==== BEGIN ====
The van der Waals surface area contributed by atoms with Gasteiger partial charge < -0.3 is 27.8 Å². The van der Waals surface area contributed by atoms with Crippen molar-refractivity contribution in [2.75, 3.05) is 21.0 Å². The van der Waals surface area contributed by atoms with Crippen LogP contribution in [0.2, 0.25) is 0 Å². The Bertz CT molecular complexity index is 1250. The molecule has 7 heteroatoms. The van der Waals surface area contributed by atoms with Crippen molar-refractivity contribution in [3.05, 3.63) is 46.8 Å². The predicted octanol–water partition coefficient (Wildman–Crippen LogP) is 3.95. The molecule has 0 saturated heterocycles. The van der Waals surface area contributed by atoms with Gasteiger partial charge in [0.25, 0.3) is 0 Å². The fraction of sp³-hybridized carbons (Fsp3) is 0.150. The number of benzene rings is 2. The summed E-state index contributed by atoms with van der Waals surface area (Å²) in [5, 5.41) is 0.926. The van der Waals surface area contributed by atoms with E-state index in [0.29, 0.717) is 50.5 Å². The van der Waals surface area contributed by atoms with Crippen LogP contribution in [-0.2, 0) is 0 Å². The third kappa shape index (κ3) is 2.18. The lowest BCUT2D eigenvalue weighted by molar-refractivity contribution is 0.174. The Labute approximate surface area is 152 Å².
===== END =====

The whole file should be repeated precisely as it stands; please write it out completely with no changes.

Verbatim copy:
The van der Waals surface area contributed by atoms with Gasteiger partial charge < -0.3 is 27.8 Å². The van der Waals surface area contributed by atoms with Crippen molar-refractivity contribution in [2.75, 3.05) is 21.0 Å². The van der Waals surface area contributed by atoms with Crippen LogP contribution in [0.2, 0.25) is 0 Å². The Bertz CT molecular complexity index is 1250. The molecule has 7 heteroatoms. The van der Waals surface area contributed by atoms with Crippen molar-refractivity contribution in [3.05, 3.63) is 46.8 Å². The predicted octanol–water partition coefficient (Wildman–Crippen LogP) is 3.95. The molecule has 0 saturated heterocycles. The van der Waals surface area contributed by atoms with Gasteiger partial charge in [0.25, 0.3) is 0 Å². The fraction of sp³-hybridized carbons (Fsp3) is 0.150. The number of benzene rings is 2. The summed E-state index contributed by atoms with van der Waals surface area (Å²) in [5, 5.41) is 0.926. The van der Waals surface area contributed by atoms with E-state index in [0.29, 0.717) is 50.5 Å². The van der Waals surface area contributed by atoms with Crippen LogP contribution in [-0.2, 0) is 0 Å². The third kappa shape index (κ3) is 2.18. The lowest BCUT2D eigenvalue weighted by molar-refractivity contribution is 0.174. The Labute approximate surface area is 152 Å².